Astronauts have successfully grown cabbage on the International Space Station, having previously grown lettuce and flowers.
NASA Astronaut Peggy Whitson planted and grew Tokyo Bekana cabbage seeds as part of the Veg-03 investigation.
Understanding how plants respond to microgravity is an important step for future long-duration space missions, which will require crew members to grow their own food, according to NASA.
It is hoped that data from this investigation could benefit agricultural practices on Earth by designing systems that use valuable resources, such as water, more efficiently.
Whitson harvested some of the cabbage recently, while the remainder of the crop is being saved for a scientific study back at the Kennedy Space Center in Florida.
I am growing cabbage on station. I love gardening on Earth, and it is just as fun in space… I just need more room to plant more! pic.twitter.com/5hGMltDVCy
— Peggy Whitson (@AstroPeggy) February 8, 2017
Having previously grown lettuce and flowers in the Veggie facility on the International Space Station, NASA believes this new series of the study expands on previous validation tests.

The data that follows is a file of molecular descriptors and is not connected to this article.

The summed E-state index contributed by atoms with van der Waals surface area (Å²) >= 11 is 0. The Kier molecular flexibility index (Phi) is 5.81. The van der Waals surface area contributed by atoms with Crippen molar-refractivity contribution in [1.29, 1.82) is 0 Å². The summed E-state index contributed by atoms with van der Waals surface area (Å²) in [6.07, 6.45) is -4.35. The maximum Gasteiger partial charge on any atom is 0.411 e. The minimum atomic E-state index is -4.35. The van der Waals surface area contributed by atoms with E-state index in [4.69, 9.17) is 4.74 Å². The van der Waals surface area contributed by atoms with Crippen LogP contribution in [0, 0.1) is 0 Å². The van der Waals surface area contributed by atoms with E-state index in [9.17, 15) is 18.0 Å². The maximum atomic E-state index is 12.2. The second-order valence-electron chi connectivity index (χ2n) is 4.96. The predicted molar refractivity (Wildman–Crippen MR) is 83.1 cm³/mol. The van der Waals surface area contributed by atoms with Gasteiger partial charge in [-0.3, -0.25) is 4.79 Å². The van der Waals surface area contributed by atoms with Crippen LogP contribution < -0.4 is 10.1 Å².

The Veggie facility provides lighting and necessary nutrients for plants in the form of a low-cost growth chamber and planting pillows, which deliver nutrients to the root system.
The Veggie pillow concept is a low-maintenance, modular system that requires no additional energy beyond a special light to help the plants grow, according to NASA.
It supports a variety of plant species that can be cultivated for fresh food as well as for experiments for educational purposes.
Whitson, who has a doctorate in Biochemistry, has said that she enjoys gardening in space.
Investigators believe growing plants could provide a psychological benefit to crew members on long-duration missions, just as gardening is often an enjoyable hobby for people on Earth.
Later this spring, NASA plan to send a second Veggie system to the International Space Station to be positioned next to the current one.
It is hoped this will allow for side-by-side comparisons for future plant experiments.